The Pamphlet Collection of Sir Robert Stout: Volume 72
North Otago Times
North Otago Times.
We have enfranchised women; we have introduced one-man-one-vote; we have established a State Bank; and one of our heaven-born Ministers is now going to abolish the liberty of the press. Some will, perhaps, consider this a retrograde measure, but that is because they have not been initiated in the true doctrine of New Zealand Liberalism. Mr. McKenzie holds that the press is the great obstacle to progress in the colony. The largest section of it has actually dared to criticise and condemn the measures brought forward by a Liberal Government. This is quite intolerable in the hon. gentleman's eyes, and he has accordingly hit upon a plan for putting a ring in its nose. For some years back a new Libel Bill has been widely and loudly demanded. Such a Bill has, in fact, been, session after session, introduced. The last time, if we remember right, it was talked out by Mr. George Fisher, a gentleman who somehow has at least had a great spite against the press. The Libel Bill the country wanted was one to protect newspapers in the performance of their public functions. At present many of their reports are not privileged; indeed, none of them are except those of Parliament and the Courts of Law. This is a great disadvantage to the public, who are often kept in ignorance of things which ought to be known, but newspapers cannot of course run the risk of libel actions, though they are sometimes mulcted in damages through mere inadvertency. The press should certainly be protected in giving a fair report of a public meeting, or of the meeting of a local body. There is no valid reason why such reports should not be privileged as well as reports of the proceedings in Parliament and the Law Courts. Some member accordingly asked Mr. Seddon when he would bring down the Libel Bil. The hon. gentleman, to the surprise of the House, said that he had handed it over to his colleague, the Minister for Lands. The other day Mr. W. Hutchison made further enquiry with regard to the Bill, when Mr. McKenzie, to the still greater surprise of members, announced that the Premier had, in a weak moment, agreed to bring in a Libel Bill, but that he (the Lands' Minister) was getting one drafted that would effectually prevent all libels. It was at once concluded that the Minister of Lands intended to muzzle the press instead of granting it greater liberty in serving the public interests. His Bill, which was introduced on Thursday, amply confirms that conclusion. No such Bill has ever been introduced in the Parliament of any British community. It is simply a wanton outrage not only on the liberty of the press but also on the liberties of the people. It is beyond question the sensation of the session. If it became law it would be a warning to everybody with any spark of self-respect to leave the colony, but we cannot believe that such an infamous measure can pass; indeed, it would bring the contempt and derision of the world upon New Zealand. The Ministerial majority have shown a most unpatriotic subserviency to their masters, but we will not believe till we see it that they have sunk so low as to vote away the public liberties, for that is exactly what passing the Bill would mean. There is something shockingly out page 35 rageous as well as ludicrously incongruous in an ignoramus like Mr. McKenzie assuming to prescribe what is not legitimate comment on public measures and public men. The people will rub their eyes and ask whether they live in Russia or under the British crown. Ministers do not seem to have the least idea that the anonymity of the press is one of those British institutions which the people would no more think of parting with than they would think of parting with trial by jury. If they are really in earnest they must be mad. That is the only thing to say of them, and it is an old proverb that whom the gods wish to destroy they first bereave of their wits. If then the Government really wish to have this Bill passed their destruction cannot be far off. The motive of the measure is evident enough. It is simply to punish the press for daring to ridicule and oppose their policy; but we could not have believed and we can scarcely believe yet that any set of British Ministers could seriously contemplate the passing of a Bill which would be in exact accord with the mind of His Majesty the Emperor of Russia. We shall have a good deal more to say about Ministers and their Libel Bill.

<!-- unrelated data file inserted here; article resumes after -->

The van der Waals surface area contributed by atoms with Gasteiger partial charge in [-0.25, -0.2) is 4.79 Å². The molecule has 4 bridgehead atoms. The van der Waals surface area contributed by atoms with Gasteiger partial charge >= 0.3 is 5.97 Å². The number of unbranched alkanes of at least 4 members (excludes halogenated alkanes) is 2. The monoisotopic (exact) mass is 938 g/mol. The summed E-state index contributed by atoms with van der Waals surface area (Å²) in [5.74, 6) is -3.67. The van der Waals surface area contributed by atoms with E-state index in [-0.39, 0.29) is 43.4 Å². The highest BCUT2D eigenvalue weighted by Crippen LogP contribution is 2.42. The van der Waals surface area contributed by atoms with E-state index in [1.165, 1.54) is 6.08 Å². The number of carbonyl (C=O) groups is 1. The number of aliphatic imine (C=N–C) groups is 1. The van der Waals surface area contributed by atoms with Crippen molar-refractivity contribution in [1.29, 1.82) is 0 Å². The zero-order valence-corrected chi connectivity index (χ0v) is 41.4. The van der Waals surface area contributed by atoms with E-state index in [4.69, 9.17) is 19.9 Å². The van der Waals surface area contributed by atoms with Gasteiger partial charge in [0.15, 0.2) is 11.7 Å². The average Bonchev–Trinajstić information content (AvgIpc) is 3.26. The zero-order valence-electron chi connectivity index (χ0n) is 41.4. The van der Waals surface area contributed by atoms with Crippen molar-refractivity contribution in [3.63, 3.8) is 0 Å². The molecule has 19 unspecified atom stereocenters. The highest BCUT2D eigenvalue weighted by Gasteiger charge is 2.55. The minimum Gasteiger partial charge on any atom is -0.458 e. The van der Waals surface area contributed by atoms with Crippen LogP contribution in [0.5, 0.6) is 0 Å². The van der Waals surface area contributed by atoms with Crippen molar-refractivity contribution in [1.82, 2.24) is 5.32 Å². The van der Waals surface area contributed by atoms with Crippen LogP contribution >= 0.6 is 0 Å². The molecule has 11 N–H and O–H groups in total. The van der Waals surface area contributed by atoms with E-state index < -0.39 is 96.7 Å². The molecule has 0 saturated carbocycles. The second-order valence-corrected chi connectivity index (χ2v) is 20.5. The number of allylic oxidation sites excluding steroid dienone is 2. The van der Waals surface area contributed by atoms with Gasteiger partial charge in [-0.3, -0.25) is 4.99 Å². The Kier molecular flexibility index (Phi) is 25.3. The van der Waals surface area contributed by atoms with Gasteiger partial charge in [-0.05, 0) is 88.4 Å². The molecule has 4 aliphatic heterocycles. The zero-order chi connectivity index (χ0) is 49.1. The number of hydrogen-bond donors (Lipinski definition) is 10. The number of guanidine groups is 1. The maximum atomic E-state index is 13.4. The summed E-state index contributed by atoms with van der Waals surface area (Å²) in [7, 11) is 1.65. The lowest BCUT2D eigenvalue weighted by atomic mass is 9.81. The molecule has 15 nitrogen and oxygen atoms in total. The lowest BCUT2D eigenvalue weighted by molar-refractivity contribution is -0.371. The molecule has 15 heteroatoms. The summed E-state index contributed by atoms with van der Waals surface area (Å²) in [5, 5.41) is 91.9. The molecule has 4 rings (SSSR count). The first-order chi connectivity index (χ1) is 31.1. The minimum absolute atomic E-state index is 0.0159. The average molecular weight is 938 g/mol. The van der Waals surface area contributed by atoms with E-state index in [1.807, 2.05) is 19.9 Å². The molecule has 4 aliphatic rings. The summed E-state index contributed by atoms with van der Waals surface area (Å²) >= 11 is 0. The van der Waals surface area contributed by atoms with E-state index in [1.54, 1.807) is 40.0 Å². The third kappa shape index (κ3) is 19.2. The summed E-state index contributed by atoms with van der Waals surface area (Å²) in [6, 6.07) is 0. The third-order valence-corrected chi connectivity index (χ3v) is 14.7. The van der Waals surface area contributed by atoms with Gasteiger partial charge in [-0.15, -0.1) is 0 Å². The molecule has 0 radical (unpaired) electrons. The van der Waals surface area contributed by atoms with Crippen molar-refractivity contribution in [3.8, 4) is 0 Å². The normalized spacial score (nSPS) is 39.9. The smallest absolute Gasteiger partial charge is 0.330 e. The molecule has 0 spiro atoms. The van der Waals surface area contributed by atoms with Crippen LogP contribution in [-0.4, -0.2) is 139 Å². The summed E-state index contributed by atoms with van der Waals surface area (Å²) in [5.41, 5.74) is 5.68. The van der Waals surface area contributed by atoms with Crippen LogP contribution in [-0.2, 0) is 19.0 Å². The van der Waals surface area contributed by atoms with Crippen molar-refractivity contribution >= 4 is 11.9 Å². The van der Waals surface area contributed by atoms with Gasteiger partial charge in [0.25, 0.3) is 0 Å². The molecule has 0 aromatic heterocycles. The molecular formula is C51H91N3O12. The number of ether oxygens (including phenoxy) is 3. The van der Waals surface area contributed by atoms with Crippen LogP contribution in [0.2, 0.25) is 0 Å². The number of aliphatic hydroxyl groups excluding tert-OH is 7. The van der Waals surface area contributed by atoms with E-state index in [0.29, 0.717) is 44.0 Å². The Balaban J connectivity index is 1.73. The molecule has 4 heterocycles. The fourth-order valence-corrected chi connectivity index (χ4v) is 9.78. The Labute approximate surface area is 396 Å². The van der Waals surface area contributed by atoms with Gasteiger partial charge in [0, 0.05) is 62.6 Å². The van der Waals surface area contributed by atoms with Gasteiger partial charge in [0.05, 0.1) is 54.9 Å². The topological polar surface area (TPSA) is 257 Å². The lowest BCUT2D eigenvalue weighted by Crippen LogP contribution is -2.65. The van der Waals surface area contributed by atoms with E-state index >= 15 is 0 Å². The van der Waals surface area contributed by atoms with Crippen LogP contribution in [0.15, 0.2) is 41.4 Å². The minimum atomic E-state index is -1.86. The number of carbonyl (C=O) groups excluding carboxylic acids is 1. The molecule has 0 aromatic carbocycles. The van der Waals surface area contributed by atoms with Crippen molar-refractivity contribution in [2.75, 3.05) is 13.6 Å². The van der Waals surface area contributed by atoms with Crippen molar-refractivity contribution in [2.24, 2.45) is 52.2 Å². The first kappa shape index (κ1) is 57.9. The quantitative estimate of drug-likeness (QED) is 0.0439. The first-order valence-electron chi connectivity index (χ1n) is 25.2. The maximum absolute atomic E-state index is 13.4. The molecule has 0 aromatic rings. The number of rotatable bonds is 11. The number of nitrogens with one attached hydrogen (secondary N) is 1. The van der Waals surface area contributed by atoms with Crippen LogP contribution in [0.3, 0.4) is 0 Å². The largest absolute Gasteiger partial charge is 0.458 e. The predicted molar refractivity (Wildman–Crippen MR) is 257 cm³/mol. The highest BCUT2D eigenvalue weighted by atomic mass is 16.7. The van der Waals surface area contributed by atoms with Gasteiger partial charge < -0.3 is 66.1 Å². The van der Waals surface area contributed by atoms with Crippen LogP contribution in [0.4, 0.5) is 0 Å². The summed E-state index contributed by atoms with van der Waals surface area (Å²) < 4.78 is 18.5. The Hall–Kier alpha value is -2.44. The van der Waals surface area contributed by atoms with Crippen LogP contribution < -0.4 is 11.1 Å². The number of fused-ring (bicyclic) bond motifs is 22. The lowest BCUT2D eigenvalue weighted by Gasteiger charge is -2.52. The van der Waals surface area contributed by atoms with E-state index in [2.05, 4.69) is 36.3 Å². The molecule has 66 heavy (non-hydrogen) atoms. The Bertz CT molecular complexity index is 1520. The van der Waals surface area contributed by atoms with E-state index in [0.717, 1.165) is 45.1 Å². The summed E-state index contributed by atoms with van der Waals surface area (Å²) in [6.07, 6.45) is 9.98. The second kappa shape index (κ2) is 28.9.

In his Libel Bill, Mr. John McKenzie intends, in order to reach his opponents, to trample under foot one of the most cherished planks of the Liberal platform—the freedom of the press. Who will suffer most—viewed from the Liberal standpoint—by the introduction of such a Russian measure? Will it be the poor man or the rich? Unquestionably the former, for the existence of such a law will stifle the exposure of many wrongs which those who are poor may be called upon to submit to. Few men in a subservient position will care to ventilate a grievance if they have to sign their names to their communications. Yet John McKenzie is a Liberal! It is one of the idiosyncracies of this gentleman to imagine, with his overbearing and dogmatic manner, coupled with a naturally perverted imagination, that everything that walks, creeps, or crawls, should be viewed through Liberal spectacles. But in this case he has overreached himself. It is not given to the Minister for Lands to discriminate between what is fair and what is unfair. His mental vision is limited to discriminating between what is Liberal and what is Conservative—what is of the right colour and what of the wrong. And it is this want of proper discriminating force, or rather want of sense, that has led him to believe that in bringing in his Libel Bill he will succeed in scotching his political opponents, losing sight altogether of the fact that the measure will act as a wet blanket to the party he deludes into believing he only lives to serve. We do not for a moment anticipate that the Liberal party or any other party will allow themselves to be made catspaws of by this cantankerous individual he forced a number of his followers into rebellion over his Land for Settlements Bill, and he is apparently determined to immolate himself in his morbid anxiety to get at his political enemies, for the Liberal party will surely see that this Libel Bill is designed to increase the power of wealth. We do not say that the anonymity of the press is not often abused, but better that this should be so than that the power of rectifying abuses should be abrogated in this senseless way.